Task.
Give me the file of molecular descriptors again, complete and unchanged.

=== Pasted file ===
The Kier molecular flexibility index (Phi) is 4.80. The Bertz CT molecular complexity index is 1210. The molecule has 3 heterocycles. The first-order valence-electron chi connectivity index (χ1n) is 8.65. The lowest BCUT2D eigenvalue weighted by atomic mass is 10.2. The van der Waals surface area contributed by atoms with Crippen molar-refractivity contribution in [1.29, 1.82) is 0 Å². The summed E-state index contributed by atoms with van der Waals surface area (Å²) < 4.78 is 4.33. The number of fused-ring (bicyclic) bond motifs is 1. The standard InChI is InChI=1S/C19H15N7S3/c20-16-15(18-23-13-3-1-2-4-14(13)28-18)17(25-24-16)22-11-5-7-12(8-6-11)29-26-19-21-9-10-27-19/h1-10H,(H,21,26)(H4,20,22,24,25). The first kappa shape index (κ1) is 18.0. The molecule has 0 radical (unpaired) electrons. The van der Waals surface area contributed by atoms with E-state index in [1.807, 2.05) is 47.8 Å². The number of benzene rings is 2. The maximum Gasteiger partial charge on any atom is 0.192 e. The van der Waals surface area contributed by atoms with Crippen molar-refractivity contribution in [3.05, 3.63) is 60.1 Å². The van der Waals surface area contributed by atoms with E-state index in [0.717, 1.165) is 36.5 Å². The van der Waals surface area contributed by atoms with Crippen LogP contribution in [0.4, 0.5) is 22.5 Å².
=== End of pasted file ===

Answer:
The Kier molecular flexibility index (Phi) is 4.80. The Bertz CT molecular complexity index is 1210. The molecule has 3 heterocycles. The first-order valence-electron chi connectivity index (χ1n) is 8.65. The lowest BCUT2D eigenvalue weighted by atomic mass is 10.2. The van der Waals surface area contributed by atoms with Crippen molar-refractivity contribution in [1.29, 1.82) is 0 Å². The summed E-state index contributed by atoms with van der Waals surface area (Å²) < 4.78 is 4.33. The number of fused-ring (bicyclic) bond motifs is 1. The standard InChI is InChI=1S/C19H15N7S3/c20-16-15(18-23-13-3-1-2-4-14(13)28-18)17(25-24-16)22-11-5-7-12(8-6-11)29-26-19-21-9-10-27-19/h1-10H,(H,21,26)(H4,20,22,24,25). The first kappa shape index (κ1) is 18.0. The molecule has 0 radical (unpaired) electrons. The van der Waals surface area contributed by atoms with E-state index in [1.807, 2.05) is 47.8 Å². The number of benzene rings is 2. The maximum Gasteiger partial charge on any atom is 0.192 e. The van der Waals surface area contributed by atoms with Crippen molar-refractivity contribution in [3.05, 3.63) is 60.1 Å². The van der Waals surface area contributed by atoms with E-state index in [0.717, 1.165) is 36.5 Å². The van der Waals surface area contributed by atoms with Crippen LogP contribution in [0.4, 0.5) is 22.5 Å².